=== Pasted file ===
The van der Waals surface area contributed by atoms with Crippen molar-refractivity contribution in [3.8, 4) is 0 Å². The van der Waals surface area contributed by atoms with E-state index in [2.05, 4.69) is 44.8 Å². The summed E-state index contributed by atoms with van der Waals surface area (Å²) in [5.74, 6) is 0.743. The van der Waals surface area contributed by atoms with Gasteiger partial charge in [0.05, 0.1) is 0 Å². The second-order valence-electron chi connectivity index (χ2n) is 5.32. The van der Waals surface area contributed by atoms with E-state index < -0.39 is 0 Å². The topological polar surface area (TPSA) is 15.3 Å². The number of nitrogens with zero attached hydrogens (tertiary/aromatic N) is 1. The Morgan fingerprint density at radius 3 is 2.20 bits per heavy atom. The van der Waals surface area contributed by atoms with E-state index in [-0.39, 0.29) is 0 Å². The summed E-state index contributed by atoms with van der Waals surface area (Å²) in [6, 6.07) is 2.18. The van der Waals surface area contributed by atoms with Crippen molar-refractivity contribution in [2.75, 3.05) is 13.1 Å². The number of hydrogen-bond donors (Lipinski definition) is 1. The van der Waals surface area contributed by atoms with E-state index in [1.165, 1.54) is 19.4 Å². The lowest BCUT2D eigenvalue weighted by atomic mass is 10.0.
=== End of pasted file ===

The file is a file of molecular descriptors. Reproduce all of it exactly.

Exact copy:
The van der Waals surface area contributed by atoms with Crippen molar-refractivity contribution in [3.8, 4) is 0 Å². The van der Waals surface area contributed by atoms with E-state index in [2.05, 4.69) is 44.8 Å². The summed E-state index contributed by atoms with van der Waals surface area (Å²) in [5.74, 6) is 0.743. The van der Waals surface area contributed by atoms with Gasteiger partial charge in [0.05, 0.1) is 0 Å². The second-order valence-electron chi connectivity index (χ2n) is 5.32. The van der Waals surface area contributed by atoms with E-state index < -0.39 is 0 Å². The topological polar surface area (TPSA) is 15.3 Å². The number of nitrogens with zero attached hydrogens (tertiary/aromatic N) is 1. The Morgan fingerprint density at radius 3 is 2.20 bits per heavy atom. The van der Waals surface area contributed by atoms with E-state index in [-0.39, 0.29) is 0 Å². The summed E-state index contributed by atoms with van der Waals surface area (Å²) in [6, 6.07) is 2.18. The van der Waals surface area contributed by atoms with Crippen molar-refractivity contribution in [2.75, 3.05) is 13.1 Å². The number of hydrogen-bond donors (Lipinski definition) is 1. The van der Waals surface area contributed by atoms with E-state index in [1.165, 1.54) is 19.4 Å². The lowest BCUT2D eigenvalue weighted by atomic mass is 10.0.